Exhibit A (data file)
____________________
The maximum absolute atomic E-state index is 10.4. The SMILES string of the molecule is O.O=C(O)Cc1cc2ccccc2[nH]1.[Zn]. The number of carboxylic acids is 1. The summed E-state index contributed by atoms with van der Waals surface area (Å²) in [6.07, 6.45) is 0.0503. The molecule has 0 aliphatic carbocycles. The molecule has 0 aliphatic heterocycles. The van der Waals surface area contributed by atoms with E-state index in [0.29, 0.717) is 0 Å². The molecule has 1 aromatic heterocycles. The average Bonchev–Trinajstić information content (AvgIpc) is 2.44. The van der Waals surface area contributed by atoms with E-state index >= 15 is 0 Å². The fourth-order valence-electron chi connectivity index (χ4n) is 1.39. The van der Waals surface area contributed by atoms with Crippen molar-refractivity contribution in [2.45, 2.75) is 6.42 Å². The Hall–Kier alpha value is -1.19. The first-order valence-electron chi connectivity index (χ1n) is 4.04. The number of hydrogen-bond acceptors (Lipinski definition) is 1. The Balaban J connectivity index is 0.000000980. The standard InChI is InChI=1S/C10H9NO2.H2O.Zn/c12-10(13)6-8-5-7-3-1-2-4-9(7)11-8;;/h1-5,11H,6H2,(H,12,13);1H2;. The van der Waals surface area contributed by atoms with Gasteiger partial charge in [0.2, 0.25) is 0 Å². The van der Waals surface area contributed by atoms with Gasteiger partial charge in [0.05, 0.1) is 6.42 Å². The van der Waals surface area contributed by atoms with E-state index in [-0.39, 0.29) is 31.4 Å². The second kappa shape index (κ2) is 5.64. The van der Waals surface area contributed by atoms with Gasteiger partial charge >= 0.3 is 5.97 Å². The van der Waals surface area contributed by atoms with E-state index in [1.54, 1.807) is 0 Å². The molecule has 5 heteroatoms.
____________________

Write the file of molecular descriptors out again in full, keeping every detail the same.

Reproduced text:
The maximum absolute atomic E-state index is 10.4. The SMILES string of the molecule is O.O=C(O)Cc1cc2ccccc2[nH]1.[Zn]. The number of carboxylic acids is 1. The summed E-state index contributed by atoms with van der Waals surface area (Å²) in [6.07, 6.45) is 0.0503. The molecule has 0 aliphatic carbocycles. The molecule has 0 aliphatic heterocycles. The van der Waals surface area contributed by atoms with E-state index in [0.29, 0.717) is 0 Å². The molecule has 1 aromatic heterocycles. The average Bonchev–Trinajstić information content (AvgIpc) is 2.44. The van der Waals surface area contributed by atoms with E-state index >= 15 is 0 Å². The fourth-order valence-electron chi connectivity index (χ4n) is 1.39. The van der Waals surface area contributed by atoms with Crippen molar-refractivity contribution in [2.45, 2.75) is 6.42 Å². The Hall–Kier alpha value is -1.19. The first-order valence-electron chi connectivity index (χ1n) is 4.04. The number of hydrogen-bond acceptors (Lipinski definition) is 1. The Balaban J connectivity index is 0.000000980. The standard InChI is InChI=1S/C10H9NO2.H2O.Zn/c12-10(13)6-8-5-7-3-1-2-4-9(7)11-8;;/h1-5,11H,6H2,(H,12,13);1H2;. The van der Waals surface area contributed by atoms with Gasteiger partial charge in [0.2, 0.25) is 0 Å². The van der Waals surface area contributed by atoms with Gasteiger partial charge in [0.05, 0.1) is 6.42 Å². The van der Waals surface area contributed by atoms with E-state index in [-0.39, 0.29) is 31.4 Å². The second kappa shape index (κ2) is 5.64. The van der Waals surface area contributed by atoms with Gasteiger partial charge >= 0.3 is 5.97 Å². The van der Waals surface area contributed by atoms with E-state index in [1.54, 1.807) is 0 Å². The molecule has 5 heteroatoms.